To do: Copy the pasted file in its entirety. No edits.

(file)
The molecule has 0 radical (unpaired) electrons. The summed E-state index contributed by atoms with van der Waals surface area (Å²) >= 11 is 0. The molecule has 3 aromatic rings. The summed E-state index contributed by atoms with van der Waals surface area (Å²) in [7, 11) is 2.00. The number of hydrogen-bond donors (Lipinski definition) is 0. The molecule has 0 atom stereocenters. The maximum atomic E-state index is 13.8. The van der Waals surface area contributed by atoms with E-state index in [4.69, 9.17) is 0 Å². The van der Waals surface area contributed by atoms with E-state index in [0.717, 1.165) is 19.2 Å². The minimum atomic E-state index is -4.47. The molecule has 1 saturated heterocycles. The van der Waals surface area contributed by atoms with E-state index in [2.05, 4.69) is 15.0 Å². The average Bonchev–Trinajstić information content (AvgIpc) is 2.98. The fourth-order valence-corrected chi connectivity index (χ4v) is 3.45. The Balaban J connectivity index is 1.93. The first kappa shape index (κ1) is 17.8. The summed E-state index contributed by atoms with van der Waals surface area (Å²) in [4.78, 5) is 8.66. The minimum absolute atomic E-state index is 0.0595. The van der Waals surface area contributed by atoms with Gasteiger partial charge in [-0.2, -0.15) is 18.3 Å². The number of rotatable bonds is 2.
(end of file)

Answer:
The molecule has 0 radical (unpaired) electrons. The summed E-state index contributed by atoms with van der Waals surface area (Å²) >= 11 is 0. The molecule has 3 aromatic rings. The summed E-state index contributed by atoms with van der Waals surface area (Å²) in [7, 11) is 2.00. The number of hydrogen-bond donors (Lipinski definition) is 0. The molecule has 0 atom stereocenters. The maximum atomic E-state index is 13.8. The van der Waals surface area contributed by atoms with E-state index in [4.69, 9.17) is 0 Å². The van der Waals surface area contributed by atoms with E-state index in [0.717, 1.165) is 19.2 Å². The minimum atomic E-state index is -4.47. The molecule has 1 saturated heterocycles. The van der Waals surface area contributed by atoms with E-state index in [2.05, 4.69) is 15.0 Å². The average Bonchev–Trinajstić information content (AvgIpc) is 2.98. The fourth-order valence-corrected chi connectivity index (χ4v) is 3.45. The Balaban J connectivity index is 1.93. The first kappa shape index (κ1) is 17.8. The summed E-state index contributed by atoms with van der Waals surface area (Å²) in [4.78, 5) is 8.66. The minimum absolute atomic E-state index is 0.0595. The van der Waals surface area contributed by atoms with Gasteiger partial charge in [-0.2, -0.15) is 18.3 Å². The number of rotatable bonds is 2.